Three-year QSF project for adapted inclusion

Posted on 15 April 2020

Terre Sans Frontières (TSF) is one of three organizations that have been selected to receive financing from the Ministère des Relations internationales et de la Francophonie, for a three-year (2020-2023) Québec sans frontières (QSF) project focusing on the integration of people, children in particular, with physical or cognitive disabilities.

The project, called L’inclusion adaptée : l’art de briser les barrières et de construire ensemble (adapted inclusion: the art of breaking down barriers and building together), is the continuation of six annual QSF projects in Ecuador, including this year’s, to send approximately 40 physiotherapy students from the Université de Montréal school of rehabilitation. Another 20 or so volunteers also went to the country as part of TSF’s regular program.

TSF will continue to work with the same partner, the Unidad Educativa Especializada Fiscomisional Nuestra Señora Del Carmen (UEEFNSC). This school in Ricaurte offers specialized education services in a rural area that often lacks resources to meet specific needs. Also, families of children with disabilities are generally too poor to provide an environment where they can become more autonomous.

The objective during this three-year phase is to address certain issues that volunteers have identified over the years, such as the lack of tools and protocols to develop students’ motor and cognitive skills, inadequate disability-specific assessment and intervention methods, insufficient tools allowing students’ families to build on classroom learning, and the need for outreach in the community to facilitate the integration of people with disabilities into the local economy.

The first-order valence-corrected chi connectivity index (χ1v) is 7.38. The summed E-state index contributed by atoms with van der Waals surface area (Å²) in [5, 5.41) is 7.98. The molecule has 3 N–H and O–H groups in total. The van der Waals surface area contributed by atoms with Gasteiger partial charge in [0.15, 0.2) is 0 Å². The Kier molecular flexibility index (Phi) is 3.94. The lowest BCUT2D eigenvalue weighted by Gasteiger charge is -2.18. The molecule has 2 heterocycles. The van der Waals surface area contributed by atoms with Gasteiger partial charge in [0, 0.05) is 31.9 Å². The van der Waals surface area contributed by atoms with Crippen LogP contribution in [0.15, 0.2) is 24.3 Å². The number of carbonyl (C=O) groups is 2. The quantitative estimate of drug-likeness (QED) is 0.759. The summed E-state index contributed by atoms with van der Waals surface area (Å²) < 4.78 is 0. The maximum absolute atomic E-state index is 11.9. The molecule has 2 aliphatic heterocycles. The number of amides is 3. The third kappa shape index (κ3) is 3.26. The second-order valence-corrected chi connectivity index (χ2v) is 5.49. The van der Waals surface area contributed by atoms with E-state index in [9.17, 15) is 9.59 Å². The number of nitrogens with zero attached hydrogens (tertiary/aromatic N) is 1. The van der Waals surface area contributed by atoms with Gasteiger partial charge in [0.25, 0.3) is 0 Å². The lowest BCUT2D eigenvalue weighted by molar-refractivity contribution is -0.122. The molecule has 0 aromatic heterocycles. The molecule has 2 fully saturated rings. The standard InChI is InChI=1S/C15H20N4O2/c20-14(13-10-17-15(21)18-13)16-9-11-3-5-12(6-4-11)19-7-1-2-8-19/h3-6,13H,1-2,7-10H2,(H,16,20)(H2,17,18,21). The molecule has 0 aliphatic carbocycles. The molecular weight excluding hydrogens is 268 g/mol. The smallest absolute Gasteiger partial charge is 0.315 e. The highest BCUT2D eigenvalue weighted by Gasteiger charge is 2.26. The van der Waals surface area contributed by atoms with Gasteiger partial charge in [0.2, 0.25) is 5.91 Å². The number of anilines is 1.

The project initiatives will allow everyone involved to participate in a teaching and learning process—not only educators and students, but also families, the Ricaurte community and QSF participants. The goal is to demystify disabilities and overcome prejudices while promoting human dignity, equality, equity, autonomy, gender equality and, in particular, socioeconomic inclusion within the community.

Ricaurte is located in the province of Los Rios, a banana-growing region where, according to Ecuador’s national council for persons with disabilities, 10% of the population, or 71,748 people, have a disability.

Researchers like Dr. Jaime Breilh, an epidemiologist and the rector of the Universidad Andina Simón Bolívar in Quito, have suggested a possible link between the many pesticides used in Ecuador’s banana industry and the physical and cognitive disorders found in exposed communities.


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